Stories

"That Dog Ain't Worth a Damn" - from May 2006

Well, I suppose to that “good ‘ole boy” from eastern Kentucky – the tired, old, lost hunting dog wasn’t worth much – but to me, she was a real sweetheart; I named her “Honey Dew”…

It was about four or five years or so ago when I heard the dogs barking and making quite a commotion. When I got to where all of the excitement was taking place – I could see on the other side of the chain link fencing, a very emaciated hunting dog – hunkered down, frightened and looking very, very hungry. Immediately I stopped whatever it was I was working on and went to her, gathering her in my arms and carrying her to one of the secluded, empty dog runs. Soon, I had a full bowl of either Iams or Science Diet dog food for her to eat; she was simply famished. Truthfully, over the years, several times “hunting dogs” have wandered in – lost, looking for their “masters” or someone or something of recognition. Moreover, most of the time, the dogs are wearing collars which have metal identification tags on them; this Walker Coon Hound was no different from the rest – she did indeed have an attached metal plate on her collar.

Within a few minutes, I had called the number that was on the dog‘s collar and soon found myself talking to some middle-aged guy from a rural, southeastern Kentucky county. When I told him about the dog that had just wandered in – he said, that he no longer “owned” the dog – that he had recently sold it to his hunting buddy for fifty dollars. Then, he went on to elaborate about how the dog was afraid of the sound of gunshot and wouldn't hunt. Or, to put it into his own words, “That dog ain’t worth a damn.” A few minutes later – after he had finished trashing the dog – he gave me the telephone number of the dog’s new owner. Telling him that I would contact the fellow, I hung up. And, it was about that time I suppose, I went back over to where the old dog was now sleeping and resting. Looking at her peacefully lying there – seeing how contented and safe she was – with plenty of fresh food, cold drinking water and a nice warm dog house to stay in – I thought to myself – how unlikely it was that she would ever receive this kind of treatment from her new “owner”. To him, she would probably just be a “thing” to be used – and then thrown away or traded when she failed to live up to his expectations – or even worse, beaten, for not adequately performing. I guess it just didn’t matter to him that the old dog had feelings too. Her life with him, would probably be one of sorrow...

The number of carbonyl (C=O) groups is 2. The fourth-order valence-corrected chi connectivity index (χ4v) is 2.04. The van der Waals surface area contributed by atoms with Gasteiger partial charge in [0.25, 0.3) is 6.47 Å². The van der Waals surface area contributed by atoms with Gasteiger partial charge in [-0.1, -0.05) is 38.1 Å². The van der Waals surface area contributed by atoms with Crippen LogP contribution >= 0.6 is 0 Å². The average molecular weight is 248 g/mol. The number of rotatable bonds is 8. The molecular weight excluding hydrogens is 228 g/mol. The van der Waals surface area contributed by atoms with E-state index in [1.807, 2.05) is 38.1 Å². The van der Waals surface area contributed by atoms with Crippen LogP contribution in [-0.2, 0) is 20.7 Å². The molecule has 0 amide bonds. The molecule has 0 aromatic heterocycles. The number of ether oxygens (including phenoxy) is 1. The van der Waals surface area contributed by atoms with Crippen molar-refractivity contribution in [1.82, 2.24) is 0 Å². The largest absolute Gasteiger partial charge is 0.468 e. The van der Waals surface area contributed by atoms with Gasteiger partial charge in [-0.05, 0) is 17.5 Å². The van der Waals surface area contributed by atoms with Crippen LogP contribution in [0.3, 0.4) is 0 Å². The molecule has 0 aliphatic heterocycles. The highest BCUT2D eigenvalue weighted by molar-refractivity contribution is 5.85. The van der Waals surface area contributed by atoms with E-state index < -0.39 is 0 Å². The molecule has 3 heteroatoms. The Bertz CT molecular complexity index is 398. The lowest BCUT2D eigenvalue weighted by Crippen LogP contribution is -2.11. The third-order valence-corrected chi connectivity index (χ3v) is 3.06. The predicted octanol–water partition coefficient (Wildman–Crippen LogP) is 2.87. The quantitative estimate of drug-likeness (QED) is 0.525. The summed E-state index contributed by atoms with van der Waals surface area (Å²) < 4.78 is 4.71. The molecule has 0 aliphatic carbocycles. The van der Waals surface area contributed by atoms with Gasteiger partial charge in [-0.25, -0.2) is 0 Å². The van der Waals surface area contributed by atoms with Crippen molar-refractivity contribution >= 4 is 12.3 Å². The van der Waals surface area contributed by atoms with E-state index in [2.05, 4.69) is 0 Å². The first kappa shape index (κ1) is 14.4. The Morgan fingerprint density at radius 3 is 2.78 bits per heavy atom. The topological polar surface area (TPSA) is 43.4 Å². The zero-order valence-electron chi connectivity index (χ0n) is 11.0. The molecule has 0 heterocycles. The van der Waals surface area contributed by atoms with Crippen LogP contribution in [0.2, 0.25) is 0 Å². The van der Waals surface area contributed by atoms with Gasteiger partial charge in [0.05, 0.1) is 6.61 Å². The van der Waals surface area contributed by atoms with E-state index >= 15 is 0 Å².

It’s hard not to remember things like that from the past. My guess is that most people would have simply telephoned the new owner, had him come and pick up the old dog and never given it any more thought – “out of sight, out of mind”. Instead, I took the collar off of the tired, old forlorn dog’s neck and just threw it away – along with the new owner’s telephone number. On the morning of this past Sunday, April 30th – with Honey Dew’s aged white and tan head resting thankfully, lovingly on my right shoulder – I couldn’t help but let my mind fleetingly race back to that day years and years ago – while my sweet, gentle, beloved angel was drawing her last breath, dying in my arms...

Truly, it’s beyond me, how that man could have ever said, “That dog ain’t worth a damn...”